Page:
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High-Income People Who Received Large Net Tax Cuts in 2017 Law Don’t Need a New SALT Tax Cut

The House is poised to consider a new tax bill that would raise the cap on deductions for state and local taxes (SALT), giving another large tax cut to the same group of rich people who benefitted the most as a share of their incomes from the 2017 tax law. Over half of the benefits would go to those in the 95th to 99th percentiles for income — the biggest winners of the 2017 tax law — according to the Institute on Taxation and Economic Policy (ITEP). This group doesn’t need another tax cut, and policymakers should reject the bill.

The House Republican bill would raise the SALT cap in 2023 from the current $10,000 to $20,000 for married couples with incomes under $500,000. While that ceiling would keep the tax cut from going to the top 1 percent of households, the bill would deliver another windfall to an already affluent group.

Both nationally and in affluent states, such as in the Northeast, the 2017 tax law delivered the largest average tax cut — measured as a percentage of their pre-tax income — to those in the 95th to 99th percentile, according to ITEP. Their tax cut from the 2017 law amounts to 3.5 percent of their pre-tax income, on average. No other less-affluent income group received a tax cut of more than 2 percent of their pre-tax income, while people in the top 1 percent received a 2.7 percent tax cut.

This SALT bill would double down on tax cuts for high-income households. Over half (57 percent) of the SALT tax cut would flow to those in the 95th to 99th percentile, people with incomes between $311,800 and $788,100, ITEP finds. In contrast, the bottom 80 percent of people would receive just a tiny share — 3 percent — of the tax cut. The Tax Foundation produced similar estimates, finding that over half (56 percent) of the overall tax cut would flow to people with incomes between $250,000 and $500,000, while those with incomes below $100,000 would receive only 1.3 percent of the benefits.

Policymakers and many tax filers affected by the cap on the SALT deduction may mistakenly assume that affected filers fared poorly under the 2017 law. But the SALT cap was only one component of a law with many interrelated and often offsetting provisions. Namely, two key provisions of the law gave this group of already high-income people large tax cuts, leading to large net tax cuts, even after taking account of the SALT cap.

First, the law lowered income tax rates across many of the seven tax brackets. Second, and more importantly, the law substantially scaled back the individual alternative minimum tax (AMT), which is a parallel tax system designed to ensure that higher-income people who take large deductions pay at least a minimum level of tax.

The AMT changes particularly favored the 95th to 99th percentile of households, effectively eliminating the AMT for them. The AMT changes affected households in the top 1 percent much less, in part because many of those households receive a large share of their incomes from capital gains and dividends, which face the same low tax rates under the AMT as in the underlying income tax. But for many households in the 95th to 99th percentile, the AMT tax cut plus the impact of the cuts in income tax rates were far larger than any impact of the SALT cap.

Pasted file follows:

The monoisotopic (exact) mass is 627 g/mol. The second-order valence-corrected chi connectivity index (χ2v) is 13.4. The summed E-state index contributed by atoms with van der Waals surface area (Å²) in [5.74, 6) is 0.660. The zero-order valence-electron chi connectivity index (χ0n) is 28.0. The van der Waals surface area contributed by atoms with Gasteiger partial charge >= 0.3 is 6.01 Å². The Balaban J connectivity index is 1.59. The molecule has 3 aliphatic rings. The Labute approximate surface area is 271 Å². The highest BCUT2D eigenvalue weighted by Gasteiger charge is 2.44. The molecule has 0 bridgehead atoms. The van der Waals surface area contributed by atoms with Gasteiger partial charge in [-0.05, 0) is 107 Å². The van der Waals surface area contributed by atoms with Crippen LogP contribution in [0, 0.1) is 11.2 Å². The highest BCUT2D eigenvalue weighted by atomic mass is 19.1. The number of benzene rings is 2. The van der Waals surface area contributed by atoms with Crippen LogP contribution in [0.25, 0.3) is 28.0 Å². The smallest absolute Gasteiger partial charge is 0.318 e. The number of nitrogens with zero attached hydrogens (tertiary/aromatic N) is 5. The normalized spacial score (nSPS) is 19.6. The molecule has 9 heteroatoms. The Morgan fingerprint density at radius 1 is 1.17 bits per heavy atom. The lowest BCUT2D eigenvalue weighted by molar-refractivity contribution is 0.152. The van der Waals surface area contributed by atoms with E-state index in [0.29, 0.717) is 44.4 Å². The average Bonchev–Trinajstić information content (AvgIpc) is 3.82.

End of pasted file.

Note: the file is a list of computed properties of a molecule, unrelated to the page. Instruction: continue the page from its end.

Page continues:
Let’s take an example, using figures based on IRS data:

Consider a married couple with one child, living in an affluent suburb of a northeastern state, with a household income of $400,000. They have fairly typical costs for their incomes and location, such as paying $27,000 in state and local income taxes, $12,000 in property taxes, and $17,000 in mortgage interest, and contributing $8,000 a year to charitable organizations. The 2017 law cuts their 2023 taxes, even after including the effect of the SALT cap, by roughly $12,000.

The new House Republican bill would give this family — whose incomes put them in the top 5 percent in the country — an additional tax cut of roughly $2,400, bringing their combined tax cut from the 2017 tax cuts and this bill to over $14,000.

The new House Republican SALT bill would cost $8 billion for the year it is in effect, ITEP estimates. The Tax Foundation similarly estimates that it would cost $11.7 billion. An estimate from the Joint Committee on Taxation — the congressional entity that evaluates the cost of tax legislation — hasn’t been released yet.

In stark contrast to the House-passed bipartisan bill expanding the Child Tax Credit along with business tax provisions, which is offset by ending a fraud-laden business tax credit, the SALT bill includes no offset. This is particularly glaring because policymakers could do so by closing a loophole that lets owners of pass-through businesses, including partnerships and S corporations, effectively bypass the SALT cap.

Since the 2017 law, many states have enacted laws allowing certain business owners — known as “pass-through” businesses — to convert their personal income taxes, which are subject to the SALT cap, into business taxes, which aren’t subject to it. This loophole costs around $20 billion per year, according to the Tax Policy Center, and primarily benefits high-income owners of pass-through businesses, like law firm partners and investment fund owners.

This bill should have been offset by closing this loophole, but regardless, there is no reason to give an additional tax cut to a group of well-off people who received the largest tax cuts (as a share of their income) from the 2017 tax law — a law that was skewed to the rich, cost significant federal revenue, and failed to deliver on its economic promises. Policymakers should reject this bill.

Chuck Marr
Vicepresidente de Política Tributaria Federal